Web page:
For a smooth functioning of society to keep it going, there are varied jobs that need to be attended. We need to divide up the work so that hefty parts of it could be done by people with no exhaustive and extensive skills and training (William Petty). Basic necessities of life such as food, clothing, shelter, nurturing of kids and so on, have to be fulfilled and attended to. In almost all societies , there is a resemblance and closeness of the division of labour. It is very easy to impart and communicate with a group of people to fix or prepare a certain job than demonstrate or teach everyone to do the job. We find the division of labour on the basis of gender in almost all societies. For example, in ancient societies or pre-historic times, menfolk used to hunt, while as womenfolk used to take care of children. As society moves from traditional to modern, it becomes larger and more complex and the division of labour becomes more intricate. Each job can be supposed of a social role that has a specific set of expectations that must be met. Furthermore, in large multifaceted and intricate societies, each of these social roles is correlated in some manner to other occupations and status so that the whole social structure functions as symbiotic, mutually dependent, and mutually supporting status/roles.
As a consequence, social structure becomes a system of roles that divides labour into specialized tasks which becomes a motivating force for trade and commerce, all of which are self-governing, autonomous, and self-regulating. In addition to two essential rudiments cum features of social structure that is social stratification and division of labour which interprets itself into noticeable and obvious behavior such as roles and their corresponding statuses in society, societies also function through various organizations which rotate around some of the fundamentals of society, such as procurement of food, maintaining a family, maintaining law and order, etc.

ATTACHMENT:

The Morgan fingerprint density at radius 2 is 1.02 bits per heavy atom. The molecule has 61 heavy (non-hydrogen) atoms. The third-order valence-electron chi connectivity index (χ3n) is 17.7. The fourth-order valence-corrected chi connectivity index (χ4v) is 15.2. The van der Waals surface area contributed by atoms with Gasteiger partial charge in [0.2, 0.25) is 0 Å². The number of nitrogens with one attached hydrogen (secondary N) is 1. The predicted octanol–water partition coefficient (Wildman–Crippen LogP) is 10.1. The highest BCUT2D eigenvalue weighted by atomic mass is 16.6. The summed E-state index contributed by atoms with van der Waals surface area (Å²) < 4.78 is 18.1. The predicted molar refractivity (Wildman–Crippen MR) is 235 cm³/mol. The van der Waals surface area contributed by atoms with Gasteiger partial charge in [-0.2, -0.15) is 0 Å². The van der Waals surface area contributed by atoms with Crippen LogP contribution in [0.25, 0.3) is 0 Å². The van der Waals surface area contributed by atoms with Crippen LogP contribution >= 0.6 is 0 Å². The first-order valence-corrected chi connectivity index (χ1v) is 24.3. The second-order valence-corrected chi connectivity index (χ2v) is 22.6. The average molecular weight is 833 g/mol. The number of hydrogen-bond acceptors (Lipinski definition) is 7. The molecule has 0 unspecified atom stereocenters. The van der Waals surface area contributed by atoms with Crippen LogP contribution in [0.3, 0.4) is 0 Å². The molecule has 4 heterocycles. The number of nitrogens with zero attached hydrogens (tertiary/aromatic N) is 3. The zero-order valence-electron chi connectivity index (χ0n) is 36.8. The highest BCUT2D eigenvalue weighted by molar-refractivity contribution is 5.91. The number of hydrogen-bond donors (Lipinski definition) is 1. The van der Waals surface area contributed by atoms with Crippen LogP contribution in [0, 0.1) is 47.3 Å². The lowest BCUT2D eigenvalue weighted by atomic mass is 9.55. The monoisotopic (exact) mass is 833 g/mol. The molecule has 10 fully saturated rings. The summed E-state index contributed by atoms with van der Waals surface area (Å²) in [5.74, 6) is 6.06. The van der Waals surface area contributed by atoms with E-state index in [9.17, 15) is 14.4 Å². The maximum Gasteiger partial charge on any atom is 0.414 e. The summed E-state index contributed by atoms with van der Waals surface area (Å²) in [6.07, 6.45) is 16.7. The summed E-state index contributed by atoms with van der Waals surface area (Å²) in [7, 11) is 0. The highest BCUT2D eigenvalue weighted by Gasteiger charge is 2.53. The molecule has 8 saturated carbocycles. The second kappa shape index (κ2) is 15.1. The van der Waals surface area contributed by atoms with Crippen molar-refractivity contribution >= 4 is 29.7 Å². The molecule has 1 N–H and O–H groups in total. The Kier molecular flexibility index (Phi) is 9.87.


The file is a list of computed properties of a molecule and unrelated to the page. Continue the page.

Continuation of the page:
Conclusion:
Since the inception of the Renaissance, an enquiry into the nature and cause of social stratification has been an important focus of social thought. If we understand the true nature and cause of social stratification, we can maintain the interface among stratification, a division of labour, and specialization. Functional perspective is an outlook which highlights that society is a system with mutually dependent and supporting parts that function to generate equilibrium or stability. We need to understand the connections among social stratification, a division of labour, and specialization from the functional point of view. If we are successful in understanding the interface among stratification, a division of labour, and specialization we can improve productivity and efficiency levels in society.

References:
Ibn Khaldun. (1958). ‘The Muqaddimah’ (translated by Franz Rosenthal). Vol. 3 (43). Patheon Press, New York, United States.
Bunge M. (1974). The concept of Social Structure. In: Leinfellner W., Kohler E. (eds) Developments in the Methodology of Social Science. Vol. 6. Springer, Dordrecht.
Biddle, B. J. (1986). Recent developments in role theory. Annual Review of Sociology, 12, 67-92.
Silvermintz, Daniel (2010). Plato’s Supposed Defense of the Division of Labour: A Reexamination of the Role of Job Specialization in the Republic. History of Political Economy. Vol. 42 (4): 747-72.
Davis, K (1959). “The Myth of Functional Analysis as a Special Method in Sociology and Anthropology”, American Sociological Review, 24(6), 757-772.
Macionis, J. & Gerber, M.L. (2010). Sociology. Toronto: Pearson Prentice Hall.

The author is a Research Scholar at Department of Economics, Central University of Kashmir, an Academic Counsellor, IGNOU STUDY CENTRE 1209,S.P. College, Srinagar and Editor in EPH – International Journal of Business and Management Science & Asian Journal of Managerial Science Ezine Articles Expert Author She is also the IJRULA title awards, 2018 winner (Best Researcher, 2018) and can be reached at: qadribinish@gmail.com